By Yoon Joung Lee
A co-founder of Black Entertainment Television (BET) and the nation’s first Black female billionaire, Sheila Crump Johnson, was born in 1949 in Chicago, IL, as a daughter of a neurosurgeon. When she was a freshman at the University of Illinois, she met her future husband Robert Johnson who was her mentor during the orientation for new comers. They soon fell in love with each other and got married two years later in 1968. They were married for 33 years until they divorced in 2002 and have two children, Paige and Brett.
Together, they founded the entertainment network BET and expanded into a broadcasting empire. When the couple later sold the business to a cable giant Viacom for 3 billion in 1997, they equally split $1.5 billion in proceeds of the sale. After their divorce, Johnson became the first African-American female billionaire in the States and Forbes estimates her wealth at $750 million.
Although many people recognize her as the former wife of BET chief executive Robert L. Johnson, she herself has made numerous accomplishments on her own other than her accomplishments during the marriage. Sheila Johnson is not only a visionary businesswoman and an entrepreneur but also she is a philanthropist, photographer, designer, violinist, and filmmaker.
Though she is mainly known as the first African-American woman, to own in co partnership, three professional sports franchises: the Washington Capitals, Washington Wizards, and the Washington Mystics. She is also a supporter of the UNCF, Parsons School of Design (where she serves as Chair of the Board), the State University of New York at Morrisville, and the Hill School in Middleburg. As an accomplished photographer, her photos have been displayed in various restaurants and galleries in Virginia. As a designer, she creates her own line of linens manufactured in Italy. As a violinist, she taught music at Sidwell Friends School in D.C. and published a music textbook for student violinists. She also served as an executive film producer. Two of her films, Kicking It and A Powerful Noise, were premiered in 2008 each at Sundance Film Festival and Tribeca Film Festival.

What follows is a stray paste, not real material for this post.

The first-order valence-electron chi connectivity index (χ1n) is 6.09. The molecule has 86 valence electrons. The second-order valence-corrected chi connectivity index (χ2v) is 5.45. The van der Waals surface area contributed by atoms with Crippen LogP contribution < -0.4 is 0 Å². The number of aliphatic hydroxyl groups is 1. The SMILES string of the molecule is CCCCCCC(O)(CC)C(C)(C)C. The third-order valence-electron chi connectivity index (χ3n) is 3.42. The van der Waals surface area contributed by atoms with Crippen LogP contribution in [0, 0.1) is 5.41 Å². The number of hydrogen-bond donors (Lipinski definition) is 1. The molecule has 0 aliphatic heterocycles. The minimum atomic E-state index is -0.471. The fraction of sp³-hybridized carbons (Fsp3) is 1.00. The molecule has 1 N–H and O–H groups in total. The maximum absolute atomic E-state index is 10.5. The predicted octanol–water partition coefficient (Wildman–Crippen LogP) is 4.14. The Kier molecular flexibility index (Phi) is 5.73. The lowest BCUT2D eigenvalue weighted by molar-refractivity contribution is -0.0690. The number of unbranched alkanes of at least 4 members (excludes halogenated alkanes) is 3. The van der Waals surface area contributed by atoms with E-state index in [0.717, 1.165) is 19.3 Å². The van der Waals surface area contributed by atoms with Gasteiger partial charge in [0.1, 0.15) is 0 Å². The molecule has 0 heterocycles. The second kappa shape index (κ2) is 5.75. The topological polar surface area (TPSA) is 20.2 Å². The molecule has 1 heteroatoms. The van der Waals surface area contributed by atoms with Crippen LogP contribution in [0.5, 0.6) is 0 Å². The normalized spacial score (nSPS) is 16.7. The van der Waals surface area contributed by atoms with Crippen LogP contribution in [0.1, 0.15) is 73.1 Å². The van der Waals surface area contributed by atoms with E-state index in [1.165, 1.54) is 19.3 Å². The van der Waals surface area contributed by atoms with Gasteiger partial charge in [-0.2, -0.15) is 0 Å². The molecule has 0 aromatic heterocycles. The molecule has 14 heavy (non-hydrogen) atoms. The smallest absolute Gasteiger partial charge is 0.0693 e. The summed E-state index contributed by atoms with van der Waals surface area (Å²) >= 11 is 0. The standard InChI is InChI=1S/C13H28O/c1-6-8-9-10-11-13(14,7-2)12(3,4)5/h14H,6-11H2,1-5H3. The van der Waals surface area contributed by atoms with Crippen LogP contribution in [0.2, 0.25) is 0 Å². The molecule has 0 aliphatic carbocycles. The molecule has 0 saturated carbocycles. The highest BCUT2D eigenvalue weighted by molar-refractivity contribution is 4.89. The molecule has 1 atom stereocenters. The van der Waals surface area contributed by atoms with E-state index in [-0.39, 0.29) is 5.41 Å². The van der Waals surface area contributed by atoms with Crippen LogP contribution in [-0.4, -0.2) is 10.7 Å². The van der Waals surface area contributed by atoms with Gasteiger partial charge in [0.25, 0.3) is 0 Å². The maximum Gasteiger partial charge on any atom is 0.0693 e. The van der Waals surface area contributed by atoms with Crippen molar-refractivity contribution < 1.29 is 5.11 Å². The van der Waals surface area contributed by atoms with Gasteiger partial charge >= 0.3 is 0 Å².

Although Johnson’s official title at BET was executive vice president for corporate affairs, it was obvious that BET and Johnson’s fortune could not be established without her work. With an equal partnership, she fully devoted her time and effort to the company while she was a best friend and the biggest supporter for her husband as well. When her dissatisfaction on her role and the couple’s professional and personal differences escalated, her husband fired her and they ended up filing for divorce in 2002. Their divorce ultimately opened up Johnson a new door in her career.
In an effort to get over this painful experience in her life, she settled in Middleburg, Virginia: horse-farm country with a majority white population. There, she enjoyed the quiet and peaceful countryside. The place was also perfect for her daughter, Paige, who loves riding horses. While she was resting at the farm, she decided to launch the hospitality business to entertain people in a different way.
In 2005, she founded the company called Salamander Hospitality, LLC. Under her leadership, Salamander Hospitality includes the Woodlands Resorts & Inn in Summerville, South Carolina, a 900 acre of the Innisbrook Resort and 72 hole of PGA tour Golf Club in Palm Harbor, Florida, and the Salamander Resort & Spa in Middleburg, Virginia. In the same year of 2005, she remarried Arlington County Circuit Court Chief Juge William T. Newman, who presided over her divorce.
Her name is on the numerous “firsts” lists in various fields: She was the first African-American female billionaire and she was the first African-American female to launch a luxury hotel business. Despite her accomplishments, Sheila Johnson is a humble and loving woman who has a reputation in the community for being generous and helping others in need.